Back in 1967, the Beatles released, Sgt. Pepper’s Lonely Hearts Club Band which featured the song, “With a Little Help From My Friends.” The song could easily be the mantra of the NASCIO Raising the Bar Conference.
The annual summit brings together Chief Information Officers from across the country and their deputies. The ability to grow and anticipate change was the subject of keynote Rebecca Costa’s presentation. Costa, a sociobiologist and author of The Watchman’s Rattle: A Radical New Theory of Collapse, discovered that government is dealing with an unprecedented amount of complexity and it is that complexity that is crippling governments ability to progress.
“When complexity races ahead of the brain’s ability to understand it we get gridlock,” said Costa, “We know what our most dangerous threats are, but we can’t take action, so we pass those challenges from one administration to another. Complexity causes us to become bad pickers.”
Getting Rid of Gridlock
The slow pace of government also contributes to the complexity problem because most of the challenges are not immediate. Our brain are wired to think we always have more time. Or think of it this way: if you were to throw a snake into a closed office the threat is immediate. Your pulse spikes, you nervously sweat. There is a physiological reaction to the problem. “Studies show that if you put sensors on a person and show them them images of climate changes over the next 30 years, their pulse doesn’t spike. They don’t sweat. They have no physiological reaction to the stress. Therefore there is no immediate impetus to change the way we live to save the environment. Since government deals with long-term problems it can be almost impossible to create the emotional investment needed to make signifiant changes.”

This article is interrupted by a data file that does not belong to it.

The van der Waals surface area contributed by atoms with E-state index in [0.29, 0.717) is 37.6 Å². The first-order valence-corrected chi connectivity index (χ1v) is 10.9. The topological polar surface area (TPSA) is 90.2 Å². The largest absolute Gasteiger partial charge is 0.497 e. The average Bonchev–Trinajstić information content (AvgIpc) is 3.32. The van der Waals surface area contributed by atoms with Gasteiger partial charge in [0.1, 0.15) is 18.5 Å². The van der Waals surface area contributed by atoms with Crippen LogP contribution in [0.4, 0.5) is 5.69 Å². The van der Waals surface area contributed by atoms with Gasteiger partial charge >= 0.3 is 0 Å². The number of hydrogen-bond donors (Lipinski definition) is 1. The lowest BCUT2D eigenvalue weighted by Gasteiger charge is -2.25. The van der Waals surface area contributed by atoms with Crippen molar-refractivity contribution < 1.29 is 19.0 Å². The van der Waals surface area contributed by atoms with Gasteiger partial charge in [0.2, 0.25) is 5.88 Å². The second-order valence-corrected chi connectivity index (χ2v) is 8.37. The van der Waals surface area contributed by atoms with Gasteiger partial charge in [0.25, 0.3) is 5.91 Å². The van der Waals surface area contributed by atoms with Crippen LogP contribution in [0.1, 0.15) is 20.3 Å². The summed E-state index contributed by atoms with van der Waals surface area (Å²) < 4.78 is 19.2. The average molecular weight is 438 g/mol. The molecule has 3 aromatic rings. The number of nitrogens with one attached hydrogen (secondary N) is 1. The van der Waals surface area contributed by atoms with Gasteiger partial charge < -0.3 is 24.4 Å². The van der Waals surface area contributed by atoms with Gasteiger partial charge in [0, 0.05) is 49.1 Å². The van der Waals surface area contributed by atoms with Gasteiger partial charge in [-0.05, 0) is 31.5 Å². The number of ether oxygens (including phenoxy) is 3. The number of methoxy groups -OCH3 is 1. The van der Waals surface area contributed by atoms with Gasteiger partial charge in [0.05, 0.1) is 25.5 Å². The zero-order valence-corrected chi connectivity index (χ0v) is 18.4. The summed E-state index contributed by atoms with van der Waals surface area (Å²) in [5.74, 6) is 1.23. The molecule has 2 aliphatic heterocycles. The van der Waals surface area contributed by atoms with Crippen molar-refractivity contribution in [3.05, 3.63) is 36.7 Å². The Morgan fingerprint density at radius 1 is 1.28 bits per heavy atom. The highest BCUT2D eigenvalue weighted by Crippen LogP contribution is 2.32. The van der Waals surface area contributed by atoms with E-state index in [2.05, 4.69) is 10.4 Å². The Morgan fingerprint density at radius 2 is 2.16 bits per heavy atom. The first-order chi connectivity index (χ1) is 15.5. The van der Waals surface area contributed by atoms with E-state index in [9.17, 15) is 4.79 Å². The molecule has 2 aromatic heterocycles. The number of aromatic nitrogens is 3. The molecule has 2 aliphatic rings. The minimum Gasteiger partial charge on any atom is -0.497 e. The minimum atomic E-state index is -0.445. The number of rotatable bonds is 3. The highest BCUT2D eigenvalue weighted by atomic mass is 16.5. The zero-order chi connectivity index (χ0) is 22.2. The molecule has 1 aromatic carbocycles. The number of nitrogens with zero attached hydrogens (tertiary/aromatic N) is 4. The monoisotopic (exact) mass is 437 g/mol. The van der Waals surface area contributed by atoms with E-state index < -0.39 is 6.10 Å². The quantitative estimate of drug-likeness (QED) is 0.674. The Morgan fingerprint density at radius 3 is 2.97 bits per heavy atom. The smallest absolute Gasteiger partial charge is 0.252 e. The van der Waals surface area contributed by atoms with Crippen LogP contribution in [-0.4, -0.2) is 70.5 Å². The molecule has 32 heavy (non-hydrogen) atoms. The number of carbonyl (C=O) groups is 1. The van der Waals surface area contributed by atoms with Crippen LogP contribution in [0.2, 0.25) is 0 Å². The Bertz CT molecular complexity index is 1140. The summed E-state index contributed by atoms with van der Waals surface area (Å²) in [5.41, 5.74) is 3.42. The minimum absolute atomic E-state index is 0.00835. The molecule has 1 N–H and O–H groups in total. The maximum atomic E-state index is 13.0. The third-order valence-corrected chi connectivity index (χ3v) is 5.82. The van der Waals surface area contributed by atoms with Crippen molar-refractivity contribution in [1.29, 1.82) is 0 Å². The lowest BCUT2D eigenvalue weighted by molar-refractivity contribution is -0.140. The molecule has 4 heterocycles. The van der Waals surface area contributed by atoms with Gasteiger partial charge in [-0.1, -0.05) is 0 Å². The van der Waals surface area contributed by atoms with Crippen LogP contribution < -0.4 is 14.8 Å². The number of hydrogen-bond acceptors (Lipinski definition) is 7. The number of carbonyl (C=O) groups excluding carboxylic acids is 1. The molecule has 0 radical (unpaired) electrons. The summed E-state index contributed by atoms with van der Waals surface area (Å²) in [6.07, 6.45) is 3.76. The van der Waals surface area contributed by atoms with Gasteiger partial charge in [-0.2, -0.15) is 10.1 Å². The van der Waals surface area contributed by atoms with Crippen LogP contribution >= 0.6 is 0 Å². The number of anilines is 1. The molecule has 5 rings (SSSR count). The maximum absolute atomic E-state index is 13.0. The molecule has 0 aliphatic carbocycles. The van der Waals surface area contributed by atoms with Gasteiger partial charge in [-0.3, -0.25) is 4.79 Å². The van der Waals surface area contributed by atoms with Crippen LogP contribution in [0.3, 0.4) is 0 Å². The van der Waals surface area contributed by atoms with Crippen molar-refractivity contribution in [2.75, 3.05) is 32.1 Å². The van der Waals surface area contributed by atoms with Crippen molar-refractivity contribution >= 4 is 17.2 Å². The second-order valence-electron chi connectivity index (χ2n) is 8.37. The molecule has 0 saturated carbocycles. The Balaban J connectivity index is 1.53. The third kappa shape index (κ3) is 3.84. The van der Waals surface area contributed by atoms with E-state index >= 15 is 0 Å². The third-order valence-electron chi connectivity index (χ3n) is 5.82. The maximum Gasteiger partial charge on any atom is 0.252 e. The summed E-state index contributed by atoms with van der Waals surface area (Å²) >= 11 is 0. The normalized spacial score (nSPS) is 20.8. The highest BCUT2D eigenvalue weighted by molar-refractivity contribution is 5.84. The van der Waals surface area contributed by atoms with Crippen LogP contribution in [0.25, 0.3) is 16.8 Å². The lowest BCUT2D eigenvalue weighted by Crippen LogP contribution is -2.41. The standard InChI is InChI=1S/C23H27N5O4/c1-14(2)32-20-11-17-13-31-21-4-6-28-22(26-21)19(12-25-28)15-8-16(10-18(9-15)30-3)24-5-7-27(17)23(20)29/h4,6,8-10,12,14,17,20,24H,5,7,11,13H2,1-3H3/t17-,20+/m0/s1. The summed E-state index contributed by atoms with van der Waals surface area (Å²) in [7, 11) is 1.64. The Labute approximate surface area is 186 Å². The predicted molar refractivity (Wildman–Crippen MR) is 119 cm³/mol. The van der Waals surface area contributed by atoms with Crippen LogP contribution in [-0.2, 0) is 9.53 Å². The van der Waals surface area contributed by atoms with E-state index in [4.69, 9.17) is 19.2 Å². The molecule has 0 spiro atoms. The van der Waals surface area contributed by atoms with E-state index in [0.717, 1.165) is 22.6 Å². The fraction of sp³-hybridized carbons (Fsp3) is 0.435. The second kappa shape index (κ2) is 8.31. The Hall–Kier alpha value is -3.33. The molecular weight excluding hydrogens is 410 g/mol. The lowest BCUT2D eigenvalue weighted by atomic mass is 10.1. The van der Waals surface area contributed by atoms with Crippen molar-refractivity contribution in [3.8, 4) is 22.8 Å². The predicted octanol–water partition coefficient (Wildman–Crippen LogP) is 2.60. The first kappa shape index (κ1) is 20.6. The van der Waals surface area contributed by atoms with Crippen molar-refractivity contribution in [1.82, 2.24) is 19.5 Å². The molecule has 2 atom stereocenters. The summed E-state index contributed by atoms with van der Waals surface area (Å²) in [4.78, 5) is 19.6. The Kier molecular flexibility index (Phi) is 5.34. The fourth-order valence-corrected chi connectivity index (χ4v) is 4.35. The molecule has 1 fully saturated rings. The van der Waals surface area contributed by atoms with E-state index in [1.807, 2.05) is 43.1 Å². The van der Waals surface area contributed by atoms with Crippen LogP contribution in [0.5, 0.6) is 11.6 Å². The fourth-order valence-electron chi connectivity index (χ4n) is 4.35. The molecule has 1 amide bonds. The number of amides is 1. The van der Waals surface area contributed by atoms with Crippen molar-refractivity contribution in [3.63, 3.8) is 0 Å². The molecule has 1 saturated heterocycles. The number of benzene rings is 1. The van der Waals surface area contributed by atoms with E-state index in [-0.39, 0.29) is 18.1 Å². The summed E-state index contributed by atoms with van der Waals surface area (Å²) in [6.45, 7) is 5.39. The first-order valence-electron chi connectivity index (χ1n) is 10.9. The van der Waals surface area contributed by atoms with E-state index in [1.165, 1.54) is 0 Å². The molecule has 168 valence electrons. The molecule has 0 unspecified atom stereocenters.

The only way to make the situation immediate, is to make the problems small enough to tackle quickly. Governments need to be agile and they need to adapt.
Agility is the Key
Unlike any other organism on the planet, humans understand the importance of tomorrow. “The highest instrument of our genetic inheritance is our ability to preview future consequences, then act in the present to shape outcomes – we are able to get rid of a danger before it happens,” said Costa.
One of the ways that you can improve agility and decision making is to focus on the data. Data-based decision making is the future of government. Technology can make that happen.
Take Dole foods for example, the company has provided its farmers across the world with access to mobile devices. The result has been improved food and distribution. “A farmer in Venezuela can now send an alert to Dole scientist that humidity has risen 2 percent. The scientist can tell the farmer to add a drop of calcium to their water to help starve off an increase in bacteria. The plant is saved and Dole saves money.” Data and technology can be used to save time and money.
If you consider that now we create as much information in two days as we did since the dawn of civilization in 2003, you know that there can be solutions in the data. We just have to find a way to harness its power.
*I will be at NASCIO all week. Let me know if you have any questions you want me to ask state CIO’s. What is on your biggest challenge list?